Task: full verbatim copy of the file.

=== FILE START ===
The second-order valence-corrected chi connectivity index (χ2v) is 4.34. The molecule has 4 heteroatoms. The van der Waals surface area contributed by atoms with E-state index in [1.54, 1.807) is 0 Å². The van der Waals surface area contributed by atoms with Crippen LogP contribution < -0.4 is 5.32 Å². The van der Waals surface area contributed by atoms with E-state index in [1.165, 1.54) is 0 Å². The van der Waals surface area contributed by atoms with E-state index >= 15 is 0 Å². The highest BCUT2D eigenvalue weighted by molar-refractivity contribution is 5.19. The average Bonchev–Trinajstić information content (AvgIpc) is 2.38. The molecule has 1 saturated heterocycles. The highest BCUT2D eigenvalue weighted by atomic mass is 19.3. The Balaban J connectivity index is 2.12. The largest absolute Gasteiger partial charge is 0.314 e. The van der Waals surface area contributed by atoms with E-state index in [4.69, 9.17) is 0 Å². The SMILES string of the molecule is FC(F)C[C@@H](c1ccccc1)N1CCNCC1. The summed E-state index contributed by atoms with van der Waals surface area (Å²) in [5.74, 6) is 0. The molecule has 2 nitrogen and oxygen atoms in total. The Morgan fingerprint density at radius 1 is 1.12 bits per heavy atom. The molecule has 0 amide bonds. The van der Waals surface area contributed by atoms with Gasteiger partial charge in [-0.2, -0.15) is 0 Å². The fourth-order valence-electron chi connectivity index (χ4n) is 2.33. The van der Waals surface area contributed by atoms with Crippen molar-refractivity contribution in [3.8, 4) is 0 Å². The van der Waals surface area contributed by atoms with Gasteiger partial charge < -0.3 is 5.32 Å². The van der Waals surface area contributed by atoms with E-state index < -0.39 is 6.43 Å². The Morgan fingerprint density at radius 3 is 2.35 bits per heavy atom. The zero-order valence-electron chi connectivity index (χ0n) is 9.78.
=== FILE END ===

The second-order valence-corrected chi connectivity index (χ2v) is 4.34. The molecule has 4 heteroatoms. The van der Waals surface area contributed by atoms with E-state index in [1.54, 1.807) is 0 Å². The van der Waals surface area contributed by atoms with Crippen LogP contribution < -0.4 is 5.32 Å². The van der Waals surface area contributed by atoms with E-state index in [1.165, 1.54) is 0 Å². The van der Waals surface area contributed by atoms with E-state index >= 15 is 0 Å². The highest BCUT2D eigenvalue weighted by molar-refractivity contribution is 5.19. The average Bonchev–Trinajstić information content (AvgIpc) is 2.38. The molecule has 1 saturated heterocycles. The highest BCUT2D eigenvalue weighted by atomic mass is 19.3. The Balaban J connectivity index is 2.12. The largest absolute Gasteiger partial charge is 0.314 e. The van der Waals surface area contributed by atoms with E-state index in [4.69, 9.17) is 0 Å². The SMILES string of the molecule is FC(F)C[C@@H](c1ccccc1)N1CCNCC1. The summed E-state index contributed by atoms with van der Waals surface area (Å²) in [5.74, 6) is 0. The molecule has 2 nitrogen and oxygen atoms in total. The Morgan fingerprint density at radius 1 is 1.12 bits per heavy atom. The molecule has 0 amide bonds. The van der Waals surface area contributed by atoms with Gasteiger partial charge in [-0.2, -0.15) is 0 Å². The fourth-order valence-electron chi connectivity index (χ4n) is 2.33. The van der Waals surface area contributed by atoms with Crippen molar-refractivity contribution in [3.8, 4) is 0 Å². The van der Waals surface area contributed by atoms with Gasteiger partial charge < -0.3 is 5.32 Å². The van der Waals surface area contributed by atoms with E-state index < -0.39 is 6.43 Å². The Morgan fingerprint density at radius 3 is 2.35 bits per heavy atom. The zero-order valence-electron chi connectivity index (χ0n) is 9.78.